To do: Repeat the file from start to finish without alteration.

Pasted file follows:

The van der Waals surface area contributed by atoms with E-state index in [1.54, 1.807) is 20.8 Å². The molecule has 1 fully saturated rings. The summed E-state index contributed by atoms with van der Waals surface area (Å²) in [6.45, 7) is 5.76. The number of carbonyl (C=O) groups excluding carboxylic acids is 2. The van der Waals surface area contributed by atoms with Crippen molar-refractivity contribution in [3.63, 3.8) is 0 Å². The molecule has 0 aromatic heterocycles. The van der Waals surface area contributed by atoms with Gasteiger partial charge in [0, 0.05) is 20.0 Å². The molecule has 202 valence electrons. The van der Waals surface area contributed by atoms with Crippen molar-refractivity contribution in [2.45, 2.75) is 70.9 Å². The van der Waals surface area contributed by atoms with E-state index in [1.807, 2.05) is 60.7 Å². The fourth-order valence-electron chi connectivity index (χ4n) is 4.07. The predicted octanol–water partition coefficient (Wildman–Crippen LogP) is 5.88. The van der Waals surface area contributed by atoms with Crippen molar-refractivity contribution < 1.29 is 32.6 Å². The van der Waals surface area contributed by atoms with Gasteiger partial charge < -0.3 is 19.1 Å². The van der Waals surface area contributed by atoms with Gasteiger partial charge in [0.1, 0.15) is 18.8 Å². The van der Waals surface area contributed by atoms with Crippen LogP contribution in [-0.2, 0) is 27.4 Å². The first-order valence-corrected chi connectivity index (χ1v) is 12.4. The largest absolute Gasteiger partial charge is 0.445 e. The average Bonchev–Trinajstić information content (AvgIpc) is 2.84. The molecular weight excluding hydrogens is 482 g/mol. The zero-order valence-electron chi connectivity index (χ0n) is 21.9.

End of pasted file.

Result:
The van der Waals surface area contributed by atoms with E-state index in [1.54, 1.807) is 20.8 Å². The molecule has 1 fully saturated rings. The summed E-state index contributed by atoms with van der Waals surface area (Å²) in [6.45, 7) is 5.76. The number of carbonyl (C=O) groups excluding carboxylic acids is 2. The van der Waals surface area contributed by atoms with Crippen molar-refractivity contribution in [3.63, 3.8) is 0 Å². The molecule has 0 aromatic heterocycles. The van der Waals surface area contributed by atoms with Gasteiger partial charge in [0, 0.05) is 20.0 Å². The molecule has 202 valence electrons. The van der Waals surface area contributed by atoms with Crippen molar-refractivity contribution in [2.45, 2.75) is 70.9 Å². The van der Waals surface area contributed by atoms with E-state index in [1.807, 2.05) is 60.7 Å². The fourth-order valence-electron chi connectivity index (χ4n) is 4.07. The predicted octanol–water partition coefficient (Wildman–Crippen LogP) is 5.88. The van der Waals surface area contributed by atoms with Crippen molar-refractivity contribution < 1.29 is 32.6 Å². The van der Waals surface area contributed by atoms with Gasteiger partial charge < -0.3 is 19.1 Å². The van der Waals surface area contributed by atoms with Gasteiger partial charge in [0.1, 0.15) is 18.8 Å². The van der Waals surface area contributed by atoms with Crippen LogP contribution in [-0.2, 0) is 27.4 Å². The first-order valence-corrected chi connectivity index (χ1v) is 12.4. The largest absolute Gasteiger partial charge is 0.445 e. The average Bonchev–Trinajstić information content (AvgIpc) is 2.84. The molecular weight excluding hydrogens is 482 g/mol. The zero-order valence-electron chi connectivity index (χ0n) is 21.9.